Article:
3 min read

Living in a Chicago Storefront

This is the story of how Rachel and I inadvertently rented a storefront.

A few weeks ago, we bought a Shapeoko. It’s basically a Dremmel on a robotic arm that carves blocks of wood based on a 3D model (much like a 3D printer). I saw this thing and said “That’s awesome, but it kind of seems like a pain in the ass, and I don’t need another side project.” Rachel saw it and said “We need one of those,” to which I replied, “You are amazing.”

So we bought one with a plan of making… something… and selling those somethings on Etsy. There’s a problem though: The Shapeoko is loud. And messy. Spits sawdust everywhere. And our 1.5 bedroom, 500 sqft. apartment isn’t built to be a woodshop.

The next week, our landlord emailed us saying that she is raising our rent from $1000 to $1075. That’s a big jump. Not enough on its own to make us move, but enough to annoy into perusing Craigslist. And then we thought, “Hey, if we move, we could have a dedicated space for the Shapeoko.”

So we told her we wouldn’t renew our lease, and started looking for a new spot. It was scary, letting go of one place before the next was secure, but we prayed about it, and had a lot of peace that this was the right move.

Then the frustration started. Something happened in the Chicago leasing market over the last two years. Demand surged and supply did not. We looked at place after place where four couples showed up for a single showing. We had a weird list of requirements so we could run the Shapeoko at night: either a coach house with no neighbors, or a first floor apartment with a basement. Despite that, we found two spots that were “perfect.”

There was a coachhouse in Bucktown that Rachel saw while I was in Salt Lake City. Rachel applied on the spot, along with three others, and the next day the landlord called to tell us that she took someone else because I wasn’t there to see it.

That was disappointing, but the day I got back we found another place even more “perfect.” It’s a gorgeous first floor 2BR in Wicker Park with a private basement. We spent an hour talking to the landlord, and tried to apply right then. He said he wasn’t ready to put in on the market, took our number and told us he wouldn’t show it anytime soon. When we called him back the next week, he said he had been pressured into renting it to his neighbor’s daughter who had just broken up with her boyfriend.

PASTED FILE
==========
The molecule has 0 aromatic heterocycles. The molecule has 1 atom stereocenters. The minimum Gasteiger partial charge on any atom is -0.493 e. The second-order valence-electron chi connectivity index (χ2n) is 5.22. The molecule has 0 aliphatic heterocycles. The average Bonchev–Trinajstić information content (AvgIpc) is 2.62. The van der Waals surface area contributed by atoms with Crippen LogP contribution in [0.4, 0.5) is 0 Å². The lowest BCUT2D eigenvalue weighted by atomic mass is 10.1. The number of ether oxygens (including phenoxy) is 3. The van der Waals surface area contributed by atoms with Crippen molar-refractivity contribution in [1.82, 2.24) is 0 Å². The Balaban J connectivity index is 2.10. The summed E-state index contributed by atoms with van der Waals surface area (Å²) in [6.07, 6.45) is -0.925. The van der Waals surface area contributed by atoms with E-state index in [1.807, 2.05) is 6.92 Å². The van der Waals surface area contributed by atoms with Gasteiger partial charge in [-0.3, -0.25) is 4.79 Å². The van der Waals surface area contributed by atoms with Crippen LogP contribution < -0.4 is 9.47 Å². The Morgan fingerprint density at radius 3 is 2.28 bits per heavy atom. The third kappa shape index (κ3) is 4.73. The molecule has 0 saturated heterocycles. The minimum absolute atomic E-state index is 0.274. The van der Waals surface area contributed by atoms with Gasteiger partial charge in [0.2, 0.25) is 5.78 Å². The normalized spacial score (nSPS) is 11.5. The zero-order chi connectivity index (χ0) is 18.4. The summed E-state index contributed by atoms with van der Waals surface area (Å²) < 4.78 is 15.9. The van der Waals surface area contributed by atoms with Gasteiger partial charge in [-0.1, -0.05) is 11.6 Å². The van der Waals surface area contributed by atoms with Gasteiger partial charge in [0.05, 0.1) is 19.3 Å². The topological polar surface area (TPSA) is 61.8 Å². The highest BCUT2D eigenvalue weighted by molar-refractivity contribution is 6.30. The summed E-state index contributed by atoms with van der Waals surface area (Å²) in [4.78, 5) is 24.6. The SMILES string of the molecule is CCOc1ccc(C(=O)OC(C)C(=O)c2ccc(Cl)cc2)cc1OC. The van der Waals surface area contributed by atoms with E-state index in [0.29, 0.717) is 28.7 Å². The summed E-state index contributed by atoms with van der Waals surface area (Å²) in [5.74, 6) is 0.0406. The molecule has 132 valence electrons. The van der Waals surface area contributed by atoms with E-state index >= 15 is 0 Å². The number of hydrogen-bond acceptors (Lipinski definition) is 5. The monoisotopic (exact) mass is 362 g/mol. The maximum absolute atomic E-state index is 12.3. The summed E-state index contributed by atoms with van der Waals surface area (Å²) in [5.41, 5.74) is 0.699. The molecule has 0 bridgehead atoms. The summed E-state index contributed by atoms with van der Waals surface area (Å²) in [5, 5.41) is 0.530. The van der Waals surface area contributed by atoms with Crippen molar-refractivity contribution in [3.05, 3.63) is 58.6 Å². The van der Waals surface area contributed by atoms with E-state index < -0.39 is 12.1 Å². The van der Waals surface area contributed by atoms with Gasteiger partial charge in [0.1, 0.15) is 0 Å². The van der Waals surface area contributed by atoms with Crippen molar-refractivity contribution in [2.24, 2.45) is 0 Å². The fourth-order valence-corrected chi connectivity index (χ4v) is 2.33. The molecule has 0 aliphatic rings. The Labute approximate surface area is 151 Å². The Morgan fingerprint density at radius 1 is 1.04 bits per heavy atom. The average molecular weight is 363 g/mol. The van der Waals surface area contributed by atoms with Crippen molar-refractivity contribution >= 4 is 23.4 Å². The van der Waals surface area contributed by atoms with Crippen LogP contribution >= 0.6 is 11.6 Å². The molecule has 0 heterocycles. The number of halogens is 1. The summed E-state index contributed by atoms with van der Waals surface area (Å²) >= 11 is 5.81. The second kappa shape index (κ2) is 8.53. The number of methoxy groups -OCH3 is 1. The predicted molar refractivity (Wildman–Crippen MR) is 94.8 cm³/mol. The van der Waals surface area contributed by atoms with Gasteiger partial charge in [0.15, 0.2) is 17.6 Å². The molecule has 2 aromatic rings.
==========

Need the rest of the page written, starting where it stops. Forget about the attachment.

We tried to stay upbeat and faithful. We tried to trust God, but frustration and fear clouded our days. It would have been better had we not seen two places, perfect by our standards, that had slipped through our fingers. But it was as if God was saying “I know what you want, and I have something better.”

A few hours after Mr. Perfect confirmed that his place was unavailable, we found an oddball listing two blocks from our house: a live-work storefront at 1440 N Ashland. There’s a 400 sqft. efficiency apartment in the back, and an 800 sqft. storefront, with a basement that runs the length of the unit. We applied on Monday morning, and signed a lease on Wednesday despite “dozens” of other people inquiring about the place.

Last year Chicago passed a live/work ordinance, but since you have to walk up three stairs to get from the store to the apartment, ours is considered a walk-up and doesn’t require the new permit. But kudos to the City for making it easier for families to start businesses. As Alderman Moreno, who proposed the ordinance, said, “This is how Chicago was built: family in the back, store in the front.” Also, mullets.

With the tax savings we’ll get from writing off the commercial lease, our effective cost is $75 more than what we would have spent on our current apartment had we stayed. Not bad for four times the space.

So what are we going to do with all that space? We don’t know. The lease says it’s an Artist Studio/Gallery, open by appointment only. The basement makes for a great workshop, not only for the Shapeoko, but for all sorts of creations. And the storefront gives us a place to do…. something… that never would have been possible if our “perfect” plans hadn’t fallen through.